In Which the World is What We Make It
Sci-fi in the late 20th century was obsessed with memory, or more specifically how memory impacts the basic concept of human nature. That a collection of experiences can build identity, are the defining features of the self, and these experiences combined with the ability to make decisions is what separates us from the purely technical and mechanical. I can’t say with authority why this obsession started to crop up during this time, but the encroachment of personal technology and the integration of world wide networks of communication seem to strike at the heart of the matter. In our culture we struggle to define what humanity is, and usually pit it against artificial systems that have more access to information than any one person can hope for. If our sense of selves is just derived from pieces of information stuck in our head, what makes us different from the artificial.
All the films I’ve talked about this month have this idea living in the corners of the frame: Johnny Mnemonic with the brain implants and information overload, Ghost in the Shell with a hacker who is able to fabricate memories to control people, and eventually in The Matrix where machines control reality. What’s interesting about Dark City is that it traffics in some of the same thematic material while also stylistically deviating from the cyberpunk aesthetic that dominates the other films. Dark City abstracts the ideas of control and the nature of humanity and then sublimate them into a defiantly retroist world: a film that owes more to Lang and Gilliam than to Blade Runner and Gibson.
A lot of the cyberpunk I’ve covered deliberately plays into the framework of the noir. The isolated detective looking for meaning, the cityscape as metaphor, and the reflective encounters with antagonists are all staples of both genres. Dark City however goes out its way to be a pure noir pastiche with none of the tech elements of other sci-fi films. This is an analog story not a digital one. A world where the rules run on clockwork and not binary, and every visual and storytelling decision that director Alex Proyas whips up reflects that ideology even when the film fully dips into the fantastic.
So what is that story. Well it starts as a classic wrong man set up. John Murdoch (Rufus Sewell) wakes up in a hotel with no memory of how he got there, a dead prostitute is strewn on the floor, and a mysterious Dr. Schreber (Kiefer Sutherland doing his best Peter Lorre impersonation) calls him on the phone and tells him to run. As the eternal night wears on Murdoch discovers his wife, Emma (Jennifer Connelly) has coordinated with the police, lead by Inspector Bumstead (William Hurt), to track him down for the crimes he didn’t commit. All of this leads him to discover the twisted secret of the city. It’s controlled by a group of telekinetic aliens called The Strangers who are experimenting on humanity, every few hours redrawing the city and implanting memories into the hapless citizenry to find what really makes people tick, their perceived memories or innate sense of humanity. Murdoch eventually discovers he has the same powers as The Strangers, and defeats them to remake the city into a place where one could live in peace.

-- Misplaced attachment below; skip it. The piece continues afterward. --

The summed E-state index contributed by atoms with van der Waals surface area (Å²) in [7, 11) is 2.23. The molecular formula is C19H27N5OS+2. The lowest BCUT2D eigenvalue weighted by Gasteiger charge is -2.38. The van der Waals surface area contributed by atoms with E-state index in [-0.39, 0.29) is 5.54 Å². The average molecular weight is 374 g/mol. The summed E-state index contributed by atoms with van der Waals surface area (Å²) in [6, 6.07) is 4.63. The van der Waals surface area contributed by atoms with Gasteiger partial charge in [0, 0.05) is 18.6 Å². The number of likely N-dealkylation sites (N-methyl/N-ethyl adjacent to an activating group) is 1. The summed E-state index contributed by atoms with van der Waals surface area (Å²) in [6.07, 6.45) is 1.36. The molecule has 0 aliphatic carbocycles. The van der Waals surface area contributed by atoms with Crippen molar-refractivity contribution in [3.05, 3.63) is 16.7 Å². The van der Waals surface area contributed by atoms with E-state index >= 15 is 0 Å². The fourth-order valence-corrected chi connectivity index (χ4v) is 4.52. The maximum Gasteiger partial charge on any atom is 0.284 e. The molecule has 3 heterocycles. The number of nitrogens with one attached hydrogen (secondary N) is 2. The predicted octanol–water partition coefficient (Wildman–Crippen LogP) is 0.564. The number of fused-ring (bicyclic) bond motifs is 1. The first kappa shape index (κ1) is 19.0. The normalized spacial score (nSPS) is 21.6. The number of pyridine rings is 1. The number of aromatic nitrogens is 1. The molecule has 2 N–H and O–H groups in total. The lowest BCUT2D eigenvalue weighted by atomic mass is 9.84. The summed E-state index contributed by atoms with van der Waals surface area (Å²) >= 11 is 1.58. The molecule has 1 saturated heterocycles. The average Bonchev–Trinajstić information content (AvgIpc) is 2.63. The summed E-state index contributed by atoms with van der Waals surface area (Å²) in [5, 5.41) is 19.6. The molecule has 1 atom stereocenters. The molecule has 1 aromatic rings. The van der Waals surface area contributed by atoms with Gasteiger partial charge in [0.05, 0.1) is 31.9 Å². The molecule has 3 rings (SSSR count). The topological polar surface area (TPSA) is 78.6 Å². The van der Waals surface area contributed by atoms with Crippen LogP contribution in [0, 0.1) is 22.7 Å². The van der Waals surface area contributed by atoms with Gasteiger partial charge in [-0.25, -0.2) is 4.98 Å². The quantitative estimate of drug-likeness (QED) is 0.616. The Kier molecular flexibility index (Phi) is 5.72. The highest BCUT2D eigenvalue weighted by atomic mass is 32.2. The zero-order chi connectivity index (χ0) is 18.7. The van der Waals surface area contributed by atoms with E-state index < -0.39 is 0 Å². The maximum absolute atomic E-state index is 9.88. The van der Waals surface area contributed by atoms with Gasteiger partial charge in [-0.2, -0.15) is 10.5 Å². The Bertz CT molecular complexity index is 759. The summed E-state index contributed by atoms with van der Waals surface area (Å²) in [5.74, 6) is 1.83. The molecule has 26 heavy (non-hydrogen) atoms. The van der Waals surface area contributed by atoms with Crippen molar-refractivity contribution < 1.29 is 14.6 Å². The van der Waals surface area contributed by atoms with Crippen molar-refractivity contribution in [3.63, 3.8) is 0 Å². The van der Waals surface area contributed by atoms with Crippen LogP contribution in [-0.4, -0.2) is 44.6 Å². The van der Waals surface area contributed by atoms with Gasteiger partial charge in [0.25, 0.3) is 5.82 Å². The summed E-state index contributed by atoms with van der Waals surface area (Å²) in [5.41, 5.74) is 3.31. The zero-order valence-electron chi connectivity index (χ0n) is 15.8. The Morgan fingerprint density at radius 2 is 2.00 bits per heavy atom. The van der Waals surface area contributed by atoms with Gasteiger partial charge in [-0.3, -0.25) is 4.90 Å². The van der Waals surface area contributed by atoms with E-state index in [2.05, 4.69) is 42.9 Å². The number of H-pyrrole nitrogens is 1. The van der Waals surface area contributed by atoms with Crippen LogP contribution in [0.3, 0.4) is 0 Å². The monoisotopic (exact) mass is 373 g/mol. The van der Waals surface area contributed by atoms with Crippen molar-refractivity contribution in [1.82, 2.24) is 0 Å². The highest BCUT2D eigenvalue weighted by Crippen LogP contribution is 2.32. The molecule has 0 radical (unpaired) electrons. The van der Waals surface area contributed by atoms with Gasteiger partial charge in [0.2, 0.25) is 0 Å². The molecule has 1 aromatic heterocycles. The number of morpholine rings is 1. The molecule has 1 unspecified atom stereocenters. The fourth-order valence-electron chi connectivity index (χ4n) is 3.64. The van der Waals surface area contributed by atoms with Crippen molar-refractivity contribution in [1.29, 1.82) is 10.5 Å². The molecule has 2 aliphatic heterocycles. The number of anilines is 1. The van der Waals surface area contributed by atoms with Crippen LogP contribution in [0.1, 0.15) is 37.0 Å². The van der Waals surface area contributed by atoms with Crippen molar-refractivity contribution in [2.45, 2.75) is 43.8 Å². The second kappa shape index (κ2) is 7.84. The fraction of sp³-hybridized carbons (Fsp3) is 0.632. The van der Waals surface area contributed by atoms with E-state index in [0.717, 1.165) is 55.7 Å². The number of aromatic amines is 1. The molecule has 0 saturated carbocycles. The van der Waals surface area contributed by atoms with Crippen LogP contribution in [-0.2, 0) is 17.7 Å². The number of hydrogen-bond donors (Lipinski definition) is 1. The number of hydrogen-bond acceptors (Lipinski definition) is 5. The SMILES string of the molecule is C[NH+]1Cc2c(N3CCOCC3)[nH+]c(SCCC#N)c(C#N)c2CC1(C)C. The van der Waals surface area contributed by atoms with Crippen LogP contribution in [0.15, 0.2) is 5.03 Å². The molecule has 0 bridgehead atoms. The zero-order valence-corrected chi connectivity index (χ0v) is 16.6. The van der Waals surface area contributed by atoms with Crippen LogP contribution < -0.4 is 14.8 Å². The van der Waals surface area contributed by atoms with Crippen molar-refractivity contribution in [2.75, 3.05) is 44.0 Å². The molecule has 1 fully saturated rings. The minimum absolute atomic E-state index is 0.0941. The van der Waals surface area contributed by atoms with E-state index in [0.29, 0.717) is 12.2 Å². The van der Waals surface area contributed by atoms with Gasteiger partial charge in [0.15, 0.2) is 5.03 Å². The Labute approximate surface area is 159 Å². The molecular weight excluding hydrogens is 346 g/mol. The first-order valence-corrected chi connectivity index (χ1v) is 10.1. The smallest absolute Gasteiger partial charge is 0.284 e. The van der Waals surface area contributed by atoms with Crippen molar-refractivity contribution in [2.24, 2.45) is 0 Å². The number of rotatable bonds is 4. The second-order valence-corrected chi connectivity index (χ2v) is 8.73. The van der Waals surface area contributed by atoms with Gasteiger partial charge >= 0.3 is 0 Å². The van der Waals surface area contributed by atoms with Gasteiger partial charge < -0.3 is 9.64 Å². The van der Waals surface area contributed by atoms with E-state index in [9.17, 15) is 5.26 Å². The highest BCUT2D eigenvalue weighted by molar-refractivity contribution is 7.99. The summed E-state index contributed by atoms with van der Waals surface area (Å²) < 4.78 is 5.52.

So the film sets up a classic theme of programming versus human nature. Are people only the sum of their experiences, or do they have innate emotional characteristics that make them unique. Proyas decides to play this game with a distinct look that harkens back to mid-century sci-fi and noir, earlier expressionist filmmaking from the 20’s and 30’s, and a dash of the giant backlot productions of features like Brazil and Batman. The world Proyas constructs is a perfectly engineered piece of set design meant to feed into the sense of control exerted by outside forces. The city is constructed in a giant spiral that leads nowhere while simultaneously mirroring the look of a large clock. The Strangers’ play the role of omniscient tinkerers always fussing with their social experiment to determine if their really is a human soul.
This leads to a picture that is an absolutely staggering piece of production design, art direction, and cinematography. The whole thing oozes immaculate style: twisting streets that terminate in dead ends, bleary neon light slicing through the nauseating yellow/green haze, paranoid police officers scribbling spirals over cramped corridors, and the fantastical mechanisms of the Strangers’ lair. Everything is suffused with confusion and uncertainty, and it reaches a astonishing pinnacle during the sequences where The Strangers’ remake the city. A smart interplay of model work, CG, and giant sets create these Escher like visions of buildings twirling out of the ground and doors appearing out of walls. The effect is dizzying and literalizes some of the meta-narrative baked into the noir structure; the city as a reflection of the mental state of the protagonist, and since John is a blank slate that can be changed at will so does the city around him.